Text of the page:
“A Thousand Days Before” doesn’t really kill that buzz, but it’s also where a certain amount of predictability starts to set in. As the song progresses I can close my eyes and envision a throng of dusty outdoor-festival goers hoisting a crowd-surfer or two over their bobbing heads, and that was probably the intention. But in this case shooting for past glories brings with it the aura of retread, a problem that transcends Soundgarden and plagues reunion records in general. Again, this never sinks into the realms of the awful, but the issue of premeditation accumulates other negative factors like a magnet.
For instance, the stomp of “Blood on the Valley Floor” never works up to a boil, a problem that can often result when you engage with riffs a big as small mountains. When the Melvins (or the underrated early Tad records) did that, due to density and aggression what resulted reliably felt like a string of massive karate feet landing blows to the body and occasionally even to the face.
“Blood on the Valley Floor” doesn’t though. It’s just a touch awkward. Unfortunately, that’s all it takes. “Bones of Birds” follows and is King Animal’s first major play for the sound that tore up the heavier end of ‘90s commercial rock radio, but it lacks the invention of the band’s better ‘90s hits. Instead it just sounds over-familiar and a little bit bland. And “Teree” continues the progression toward Hitsville, maybe working from the perspective that if the first one doesn’t stick (it didn’t) than try again (it doesn’t either, but at least it does hold some good guitar from Kim Thayil).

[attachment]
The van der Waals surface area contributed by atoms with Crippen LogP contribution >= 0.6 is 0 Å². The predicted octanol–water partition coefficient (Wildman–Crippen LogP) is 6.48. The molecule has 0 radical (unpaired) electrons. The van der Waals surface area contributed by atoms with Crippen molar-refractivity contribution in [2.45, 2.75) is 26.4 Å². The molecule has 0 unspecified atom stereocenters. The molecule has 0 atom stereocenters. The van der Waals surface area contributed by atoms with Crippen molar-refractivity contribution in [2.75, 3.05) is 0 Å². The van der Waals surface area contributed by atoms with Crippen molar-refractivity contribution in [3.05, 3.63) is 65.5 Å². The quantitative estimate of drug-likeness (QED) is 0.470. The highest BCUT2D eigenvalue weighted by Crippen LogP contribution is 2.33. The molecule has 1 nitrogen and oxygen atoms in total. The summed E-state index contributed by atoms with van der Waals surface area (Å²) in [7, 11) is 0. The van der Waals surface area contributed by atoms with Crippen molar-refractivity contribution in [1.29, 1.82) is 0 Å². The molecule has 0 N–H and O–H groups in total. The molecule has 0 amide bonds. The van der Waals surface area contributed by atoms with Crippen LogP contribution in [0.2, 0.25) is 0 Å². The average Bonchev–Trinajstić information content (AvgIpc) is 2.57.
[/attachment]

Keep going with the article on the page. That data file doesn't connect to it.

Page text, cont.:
“Attrition” thankfully kicks the tempo back up, but it’s just a chugger, lacking the boldness of the first three cuts. “Black Saturday” is the first of a pair of acoustic based numbers, a move that reinforces Soundgarden’s continued allegiance to the Zep model. But it’s a gesture that’s basically been run into the ground, just another display of loud guys getting quiet. But it’s somewhat salvaged by energy, an infusion of electricity, and the feeling that it’s just a little bit more than a regurgitation of mere formula. To swipe and adjust an old Ornette Coleman album title, this is their music; the chips are gonna fall where they will.
“Halfway There” is nearly all the way a pop tune, strummy and upbeat, and as such it’s fairly likeable twist. And with the solid chunkiness of the next track “Worse Dreams,” King Animal begins its wind-down. Any hopes for a torrid ending are dashed though, for neither penultimate track “Eyelid’s Mouth” nor the unusual closing choice “Rowing” work up much more than middling steam. Which is I guess appropriate for what’s a very middling record. But it’s also an admirable one, primarily because the band never becomes embarrassing, even at their weakest moments. Saying it could’ve been a whole lot worse might not seem like much of a compliment, but given the past history of this sort of thing it almost feels like high praise.
GRADED ON A CURVE: